When you host a trade show or conference display, you're in full public view. From start to finish, from floor to ceiling, everything about your trade-show participation must support the company's other marketing efforts and project a consistent image.
Does the public perceive your business as "creative"? Then your presence should ooze creativity. Are you viewed as "stuffy" and you'd rather not be? By all means get hip as part of a concerted company-wide strategy. If your theme is "rodeo chic" and the rest of the company is strutting uptown, the clash of panache can be fatal to your image.
Preparation for these events can be daunting, but it is essential. And once you create an all-purpose master plan, you can adapt and personalize it for each event.
Strategies for each step in the 12-part trade-show success cycle — planning, preparing, making advance contact, staffing, setting up, attracting people to your display, making a good impression, entertaining waiting prospects, making friends, making sales, cleaning up, and following up — could fill a book.
Below are suggestions for arranging your display and entertaining visitors, two of the steps, though the word "steps" is a bit misleading. "Ingredients" better describes how preparations and activities mingle and overlap. Thus, "arranging" and "entertaining" can attract visitors, make friends, and even lead to making sales.
As you decide how to arrange your space and entertain your guests, consider the three Es:
Equilibrium. Everything — colors, activities, mood, style — should harmonize with your image.
Execution. It might be clever, but can you actually have a live elephant in your booth? Who will sit next to it on the plane? Will there be suitable washrooms — Men, Women, Pachyderms? Consult the host facility regarding logistics such as electrical outlets, ceiling clearance, setup assistance, noise limitations, and so forth.
Exposure. Are you covered if Jumbo steps on someone's Rolex or pet ferret? Read the fine print in your contract, consult a lawyer, do what you must to protect yourself if a visitor falls off a chair or trips on an electrical cord.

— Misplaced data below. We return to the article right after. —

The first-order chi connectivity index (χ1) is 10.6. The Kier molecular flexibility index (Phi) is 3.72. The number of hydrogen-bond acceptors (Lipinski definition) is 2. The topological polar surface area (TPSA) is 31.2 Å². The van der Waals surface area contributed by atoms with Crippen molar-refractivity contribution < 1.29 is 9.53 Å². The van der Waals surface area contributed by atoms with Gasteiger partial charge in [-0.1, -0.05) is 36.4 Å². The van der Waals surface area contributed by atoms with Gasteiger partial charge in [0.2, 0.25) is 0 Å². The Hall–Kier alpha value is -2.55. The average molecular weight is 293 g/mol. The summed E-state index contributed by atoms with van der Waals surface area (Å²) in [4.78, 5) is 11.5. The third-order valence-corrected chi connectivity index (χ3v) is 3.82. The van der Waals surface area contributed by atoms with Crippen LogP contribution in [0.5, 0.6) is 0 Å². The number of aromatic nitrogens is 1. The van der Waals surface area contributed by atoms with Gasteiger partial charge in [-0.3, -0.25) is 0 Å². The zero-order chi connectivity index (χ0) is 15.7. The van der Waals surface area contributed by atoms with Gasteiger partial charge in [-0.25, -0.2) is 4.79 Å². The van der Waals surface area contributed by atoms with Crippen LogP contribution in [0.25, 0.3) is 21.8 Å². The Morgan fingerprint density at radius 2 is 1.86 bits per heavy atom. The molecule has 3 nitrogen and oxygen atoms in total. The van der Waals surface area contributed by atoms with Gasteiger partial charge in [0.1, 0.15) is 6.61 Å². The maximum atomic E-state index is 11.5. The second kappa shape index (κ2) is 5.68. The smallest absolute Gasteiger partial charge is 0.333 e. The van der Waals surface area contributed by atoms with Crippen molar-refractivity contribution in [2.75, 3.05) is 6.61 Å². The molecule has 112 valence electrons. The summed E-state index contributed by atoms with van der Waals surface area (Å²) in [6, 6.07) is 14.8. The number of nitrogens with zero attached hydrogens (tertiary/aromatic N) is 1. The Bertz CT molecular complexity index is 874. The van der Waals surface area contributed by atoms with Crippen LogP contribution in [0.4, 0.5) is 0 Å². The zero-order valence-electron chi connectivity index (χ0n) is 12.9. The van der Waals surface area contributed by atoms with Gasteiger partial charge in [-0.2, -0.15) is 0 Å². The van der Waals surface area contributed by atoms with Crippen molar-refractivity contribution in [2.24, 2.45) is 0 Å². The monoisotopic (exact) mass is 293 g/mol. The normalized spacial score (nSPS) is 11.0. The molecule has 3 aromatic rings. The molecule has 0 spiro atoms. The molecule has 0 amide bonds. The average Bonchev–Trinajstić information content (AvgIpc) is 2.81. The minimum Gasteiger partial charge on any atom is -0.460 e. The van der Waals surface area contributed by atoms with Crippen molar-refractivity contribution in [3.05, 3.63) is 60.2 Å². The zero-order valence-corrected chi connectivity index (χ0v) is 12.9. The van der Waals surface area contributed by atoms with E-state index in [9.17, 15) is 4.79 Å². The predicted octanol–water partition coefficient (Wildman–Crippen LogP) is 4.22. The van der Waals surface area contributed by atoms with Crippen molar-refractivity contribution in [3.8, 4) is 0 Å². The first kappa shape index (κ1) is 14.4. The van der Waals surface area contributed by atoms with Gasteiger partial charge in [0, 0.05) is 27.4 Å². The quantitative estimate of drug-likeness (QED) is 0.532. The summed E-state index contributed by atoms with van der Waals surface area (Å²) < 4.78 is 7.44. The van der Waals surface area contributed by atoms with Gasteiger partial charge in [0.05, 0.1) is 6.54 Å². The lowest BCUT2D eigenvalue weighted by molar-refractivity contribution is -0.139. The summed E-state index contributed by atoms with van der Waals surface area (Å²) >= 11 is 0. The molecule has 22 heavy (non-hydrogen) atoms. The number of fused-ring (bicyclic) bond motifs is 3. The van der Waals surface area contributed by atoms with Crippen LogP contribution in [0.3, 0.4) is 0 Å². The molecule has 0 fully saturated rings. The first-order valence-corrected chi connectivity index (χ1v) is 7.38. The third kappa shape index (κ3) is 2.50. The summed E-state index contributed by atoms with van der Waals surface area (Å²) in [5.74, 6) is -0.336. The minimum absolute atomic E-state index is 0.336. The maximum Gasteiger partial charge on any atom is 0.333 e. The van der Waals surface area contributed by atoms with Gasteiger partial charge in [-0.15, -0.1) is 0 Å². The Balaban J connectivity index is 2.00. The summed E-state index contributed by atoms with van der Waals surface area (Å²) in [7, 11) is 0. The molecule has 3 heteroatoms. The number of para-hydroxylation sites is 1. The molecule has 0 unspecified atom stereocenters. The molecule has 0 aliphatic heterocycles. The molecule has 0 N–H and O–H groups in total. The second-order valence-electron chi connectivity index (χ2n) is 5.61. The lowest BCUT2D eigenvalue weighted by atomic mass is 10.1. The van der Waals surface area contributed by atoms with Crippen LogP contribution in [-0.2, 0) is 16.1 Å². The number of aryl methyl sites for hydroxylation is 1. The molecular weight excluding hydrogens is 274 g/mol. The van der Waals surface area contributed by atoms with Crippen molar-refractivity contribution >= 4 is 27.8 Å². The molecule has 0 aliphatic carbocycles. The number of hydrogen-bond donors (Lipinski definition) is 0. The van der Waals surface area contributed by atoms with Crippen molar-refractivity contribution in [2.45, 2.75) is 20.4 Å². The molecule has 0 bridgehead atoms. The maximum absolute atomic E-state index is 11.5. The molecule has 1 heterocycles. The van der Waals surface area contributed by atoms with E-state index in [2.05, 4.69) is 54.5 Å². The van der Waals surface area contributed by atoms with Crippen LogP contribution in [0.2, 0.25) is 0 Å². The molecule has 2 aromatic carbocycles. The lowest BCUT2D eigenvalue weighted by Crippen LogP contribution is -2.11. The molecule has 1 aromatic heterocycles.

Fill and Arrange Your Space
Whether it's a 2-by-3-foot folding table or a 20-by-30-foot room, your space should look busy and prosperous — maybe even a little cluttered, if it's artistic clutter — but not messy and disorganized. Your area's colors, props, and overall look should be consistent with your business and its image.
If you have a lot of space to fill on a teeny budget, use your imagination. Consider bright-hued balloons or flowers, piñatas hung from a portable garment rod, inexpensively framed or mounted poster art (often found at college bookstores), and discount store drapes.
Whatever you choose should be economical enough for you to buy in quantity: Lots of flowers, lots of balloons, lots of posters, lots of eye-catching color.
Here are a few off-the-wall suggestions for budget display items to fill your space, raffle off, or both (disallow large items if most attendees are out-of-towners, unless you're prepared to pay for shipping):
A $50 room-size rug and an over-the-hill car, truck, or steel shed visitors can decorate or autograph.
Giant stuffed animals.
"Treasure chests" — inexpensive trunks stacked high, each concealing a prize — product samples, disposable cameras, pens and notebooks, mouse pads, whatever is appropriate for your company. High-quality low-dollar prizes (Swiss chocolates) are better than more expensive but bottom-of-the-line items (vinyl attaché cases instead of leather).
If it looks like you're having a garage sale, you might as well go home. Get help from someone with an eye for arrangement as well as utility. That person should understand that flowers and balloons look more abundant grouped than scattered around, should notice if your display looks half-baked and needs a few finishing touches, and should be able to determine how item placement will affect traffic flow.
Entertain the Troops
Rarely will people stand in line to hear a sales pitch. Ideally you'll be able to keep them entertained for a time with people, games, or gadgets, whatever supports your objectives. I know of one business that spent a few hundred dollars on an interactive globe to occupy waiting prospects and to serve as the grand prize in the company's drawing.
The ideal form of entertainment:
Is unusual enough to attract attention and create a buzz by word of mouth.
Can be enjoyed by more than one person at a time.
Is fun but not so enthralling that you can't tear people away.
Is sturdy and dependable (but take a backup anyway).
Is valuable but not widely coveted (chaining it to the floor or surrounding it with armed guards is not a hospitable way to greet prospective customers).
It goes without saying, but I'll say it anyway: Be gracious with everyone you meet, not only prospective customers. It's just as important to be pleasant to competitors, event staff, pizza delivery people, and of course your colleagues. A single rude or dismissive comment could cancel out everything you've done right.
And remember to let the company's marketing strategy and intended image be your guide when you select colors, furnishings, decorations, prizes and giveaways, activities, name tags and especially personnel to represent your business.
Anything that may leave any kind of impression — however insignificant it may seem — should reinforce your brand.
An editor since the age of 6, when she returned a love letter with corrections marked in red, Mary Campbell founded Zero Gravity in 1984 to provide writing, editing and marketing services. Small Business Builder is published on Wednesdays.